Saugerties street work exceeds budget

Bluestone sidewalk on Main Street. (Photo by David Gordon)

Village of Saugerties special projects coordinator Alex Wade had good news and bad news for the village board regarding the repair of bluestone sidewalks on portions of Partition and Main streets. Reporting on a bid from the only bidder, John Mullen and Sons, Wade said the total amount greatly exceeded the available funds. But the good news, Wade continued, was that the portion of the bid for resetting and replacing the bluestone was slightly under estimate.

Wade said he was not allowed to reveal the amount of the bid until the state Department of Transportation (DOT) has reviewed it.

The curbing was what drove the main cost increases. Curbing requires “cutting the asphalt paving, digging down 18 inches and repaving – three layers – as well as pouring new curbs,” said Wade. “It also requires extensive additional traffic control on a tight corner. These items alone exceed our allotted budget.”

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Wade has been working with the Region 8 DOT to resolve the problems. The DOT will allow the village to drop the street curbs, but some curbing would be required at the rear of the sidewalk at the village driveways.

The changes will require revising the drawings and rebidding the project. If the project’s cost cannot be brought to within the amount the village can afford, the state’s contribution to the planning and engineering would have to be refunded, Wade warned.

The village could consider tinted, stamped concrete as an alternative. 

The village might have to repay the state for the engineering costs, which Wade said “would be a horror show.”

Mayor William Murphy suggested reducing the scope of the project to bring the cost down. “That’s what they [New York State] won’t let us do,” Wade responded.

The section along Main Street near the Orpheum Theater and the Inquiring Mind bookstore is some of the worst, Murphy said. Sections of Partition Street sidewalks are too narrow to meet Americans with Disabilities Act requirements, “which I think were written in Kansas,” Wade joked.

Murphy said he wanted to convince the DOT “to shrink it, make it fit the budget, and do what we can.”

There are 13 comments

  1. Chester Hartwell

    Have MULLEN do the curbing and the village DOT do the sidewalk stones.

    The village DOT is perfectly capable of resetting the sidewalk bluestone as we saw when they reset the stone on John Street earlier this year.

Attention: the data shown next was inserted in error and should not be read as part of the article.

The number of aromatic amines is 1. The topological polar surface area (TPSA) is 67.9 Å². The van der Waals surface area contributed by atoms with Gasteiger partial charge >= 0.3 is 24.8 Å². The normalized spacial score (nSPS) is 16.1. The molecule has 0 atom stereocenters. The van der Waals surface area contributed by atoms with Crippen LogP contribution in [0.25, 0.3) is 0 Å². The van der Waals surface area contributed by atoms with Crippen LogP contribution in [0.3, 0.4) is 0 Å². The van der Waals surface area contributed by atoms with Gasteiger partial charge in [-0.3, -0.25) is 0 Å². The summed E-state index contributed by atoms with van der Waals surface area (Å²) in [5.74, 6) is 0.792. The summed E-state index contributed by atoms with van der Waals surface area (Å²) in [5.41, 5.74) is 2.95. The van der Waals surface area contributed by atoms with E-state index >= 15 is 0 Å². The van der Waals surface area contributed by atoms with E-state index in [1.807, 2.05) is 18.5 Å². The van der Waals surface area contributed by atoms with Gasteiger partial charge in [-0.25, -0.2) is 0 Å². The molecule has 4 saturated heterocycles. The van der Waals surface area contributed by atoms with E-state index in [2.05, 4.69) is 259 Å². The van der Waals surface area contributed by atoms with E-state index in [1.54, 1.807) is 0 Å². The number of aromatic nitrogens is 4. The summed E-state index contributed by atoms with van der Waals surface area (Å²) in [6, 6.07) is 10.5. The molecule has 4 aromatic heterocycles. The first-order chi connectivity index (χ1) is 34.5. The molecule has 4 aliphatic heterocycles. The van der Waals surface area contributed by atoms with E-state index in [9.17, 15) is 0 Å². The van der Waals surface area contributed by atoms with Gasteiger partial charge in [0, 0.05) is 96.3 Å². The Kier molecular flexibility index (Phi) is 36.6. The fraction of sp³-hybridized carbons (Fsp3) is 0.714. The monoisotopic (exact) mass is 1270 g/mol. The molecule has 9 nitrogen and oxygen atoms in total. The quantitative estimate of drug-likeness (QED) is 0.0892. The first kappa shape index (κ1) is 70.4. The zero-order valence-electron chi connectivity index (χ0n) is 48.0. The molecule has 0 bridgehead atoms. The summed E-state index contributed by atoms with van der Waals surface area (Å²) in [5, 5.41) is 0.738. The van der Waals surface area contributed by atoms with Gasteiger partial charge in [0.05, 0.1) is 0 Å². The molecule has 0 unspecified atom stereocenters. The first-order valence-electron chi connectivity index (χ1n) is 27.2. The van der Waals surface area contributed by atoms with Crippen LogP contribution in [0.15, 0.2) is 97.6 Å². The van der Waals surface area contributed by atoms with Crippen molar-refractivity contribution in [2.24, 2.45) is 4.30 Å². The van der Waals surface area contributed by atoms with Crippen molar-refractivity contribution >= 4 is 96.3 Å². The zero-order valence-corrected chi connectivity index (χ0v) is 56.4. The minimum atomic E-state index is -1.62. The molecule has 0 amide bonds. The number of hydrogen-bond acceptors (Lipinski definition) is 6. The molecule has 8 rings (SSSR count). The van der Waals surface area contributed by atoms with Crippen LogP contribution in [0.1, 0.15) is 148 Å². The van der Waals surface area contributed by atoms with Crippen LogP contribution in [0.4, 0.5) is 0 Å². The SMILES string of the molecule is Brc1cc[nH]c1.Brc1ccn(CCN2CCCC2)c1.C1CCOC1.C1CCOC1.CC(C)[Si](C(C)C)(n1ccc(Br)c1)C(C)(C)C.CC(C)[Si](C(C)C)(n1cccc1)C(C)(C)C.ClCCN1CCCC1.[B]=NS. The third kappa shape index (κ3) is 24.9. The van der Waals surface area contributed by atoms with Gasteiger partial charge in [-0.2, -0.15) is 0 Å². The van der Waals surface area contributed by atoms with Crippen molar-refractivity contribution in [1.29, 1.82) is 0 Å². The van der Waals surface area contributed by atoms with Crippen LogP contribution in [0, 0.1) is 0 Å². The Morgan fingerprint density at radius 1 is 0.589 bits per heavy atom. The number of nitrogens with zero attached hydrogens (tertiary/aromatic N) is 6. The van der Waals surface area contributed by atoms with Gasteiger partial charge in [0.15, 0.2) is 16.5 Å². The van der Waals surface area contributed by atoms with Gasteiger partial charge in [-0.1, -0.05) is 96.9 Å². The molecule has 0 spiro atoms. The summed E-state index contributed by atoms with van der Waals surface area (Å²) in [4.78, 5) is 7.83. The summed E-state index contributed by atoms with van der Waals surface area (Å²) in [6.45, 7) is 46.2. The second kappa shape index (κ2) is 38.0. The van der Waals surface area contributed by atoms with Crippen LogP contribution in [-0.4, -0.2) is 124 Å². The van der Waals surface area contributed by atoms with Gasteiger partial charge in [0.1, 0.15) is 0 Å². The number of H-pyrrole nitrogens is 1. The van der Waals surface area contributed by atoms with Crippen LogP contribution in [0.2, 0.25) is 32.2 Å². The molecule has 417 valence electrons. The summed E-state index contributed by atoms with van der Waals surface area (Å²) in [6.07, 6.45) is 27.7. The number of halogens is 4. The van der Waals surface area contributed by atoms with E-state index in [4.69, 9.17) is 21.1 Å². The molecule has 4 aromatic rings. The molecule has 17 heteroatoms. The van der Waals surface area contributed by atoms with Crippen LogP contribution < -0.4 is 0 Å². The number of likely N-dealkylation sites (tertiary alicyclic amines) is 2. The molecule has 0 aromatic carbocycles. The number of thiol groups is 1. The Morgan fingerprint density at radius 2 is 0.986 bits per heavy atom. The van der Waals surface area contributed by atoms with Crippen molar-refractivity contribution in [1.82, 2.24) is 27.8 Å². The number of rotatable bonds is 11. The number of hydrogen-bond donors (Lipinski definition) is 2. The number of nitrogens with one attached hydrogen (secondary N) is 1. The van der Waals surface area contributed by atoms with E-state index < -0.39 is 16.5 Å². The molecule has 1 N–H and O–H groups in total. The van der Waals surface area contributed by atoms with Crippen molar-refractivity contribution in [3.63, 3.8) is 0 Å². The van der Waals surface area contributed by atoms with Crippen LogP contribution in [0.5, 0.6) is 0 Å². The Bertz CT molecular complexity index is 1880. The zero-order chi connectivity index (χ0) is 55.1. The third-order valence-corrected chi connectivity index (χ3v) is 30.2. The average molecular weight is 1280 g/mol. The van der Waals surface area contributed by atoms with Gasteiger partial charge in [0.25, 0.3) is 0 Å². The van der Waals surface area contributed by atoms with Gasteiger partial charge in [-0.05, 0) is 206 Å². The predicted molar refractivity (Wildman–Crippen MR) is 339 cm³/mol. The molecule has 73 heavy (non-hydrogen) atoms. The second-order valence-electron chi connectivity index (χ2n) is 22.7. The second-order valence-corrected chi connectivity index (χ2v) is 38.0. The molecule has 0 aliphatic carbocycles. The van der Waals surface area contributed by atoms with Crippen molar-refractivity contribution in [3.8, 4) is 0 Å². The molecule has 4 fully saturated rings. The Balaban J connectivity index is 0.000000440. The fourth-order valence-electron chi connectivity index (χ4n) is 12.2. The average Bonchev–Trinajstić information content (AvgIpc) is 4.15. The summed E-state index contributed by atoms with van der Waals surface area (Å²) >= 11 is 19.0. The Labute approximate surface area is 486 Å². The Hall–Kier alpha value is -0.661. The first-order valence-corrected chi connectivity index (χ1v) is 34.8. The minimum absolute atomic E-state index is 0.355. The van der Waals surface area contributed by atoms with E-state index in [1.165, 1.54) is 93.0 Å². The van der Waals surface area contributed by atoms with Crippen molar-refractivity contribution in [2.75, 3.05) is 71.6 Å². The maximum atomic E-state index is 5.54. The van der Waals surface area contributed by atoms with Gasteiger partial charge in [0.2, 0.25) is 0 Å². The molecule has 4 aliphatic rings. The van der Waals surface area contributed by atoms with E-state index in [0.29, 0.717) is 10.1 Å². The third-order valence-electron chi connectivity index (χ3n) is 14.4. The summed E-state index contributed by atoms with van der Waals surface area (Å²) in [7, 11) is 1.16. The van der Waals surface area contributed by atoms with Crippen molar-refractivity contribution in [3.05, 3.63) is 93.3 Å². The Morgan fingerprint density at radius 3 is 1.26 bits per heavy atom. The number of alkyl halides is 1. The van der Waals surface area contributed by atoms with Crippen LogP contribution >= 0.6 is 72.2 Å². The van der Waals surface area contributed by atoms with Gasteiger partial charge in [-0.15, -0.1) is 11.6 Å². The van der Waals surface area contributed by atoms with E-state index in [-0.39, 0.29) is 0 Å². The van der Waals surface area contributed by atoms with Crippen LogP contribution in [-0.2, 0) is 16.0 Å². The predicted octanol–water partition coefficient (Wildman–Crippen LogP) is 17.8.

And let’s be clear-the replaced bluestone shall be Ulster County bluestone and not that junk from PA.

  2. Chester Hartwell

    ………. – as well as pouring new curbs,” said Wade.

    Excuse me-our present curbs are BLUESTONE……….

    “The village could consider tinted, stamped concrete as an alternative. ”

    The stamped and stained concrete experiments on Partition and Main clearly show that the stain does not last for a year nor does using such an imitation “replace in-kind”.

    Ulster County had the BEST bluestone available-why are we even thinking of replacing bluestone with inferior bluestone or concrete ?

    Re-apply for the proper grant and have the village DOT the eroded sidewalk stones !

  3. Michael Sullivan Smith

    I’m a bit confused. The tinted material refers to the curbing and not the sidewalk slabs… right?
    There are recommendations and printed guidelines for replacing historic materials published by the department of the interior. And the law requires certificate of appropriateness for any material used in the historic district that is not used for an in kind replacement. Is any of this research in the findings that are needed to back up the bid?
    This was just done in Woodstock this summer. Who was the contractor for that?

  4. Luke Sidewalker

    All the sidewalks requiring repair, replacement and rejuvenation on Route 299 (i.e. Main Street, New Paltz) was just completed over a three month period this last summer. And what a fine job it is. State taxpayers picked up the entire cost of the bill, for both the Village and the Town sections of the road. Thank you, and see you again next time.

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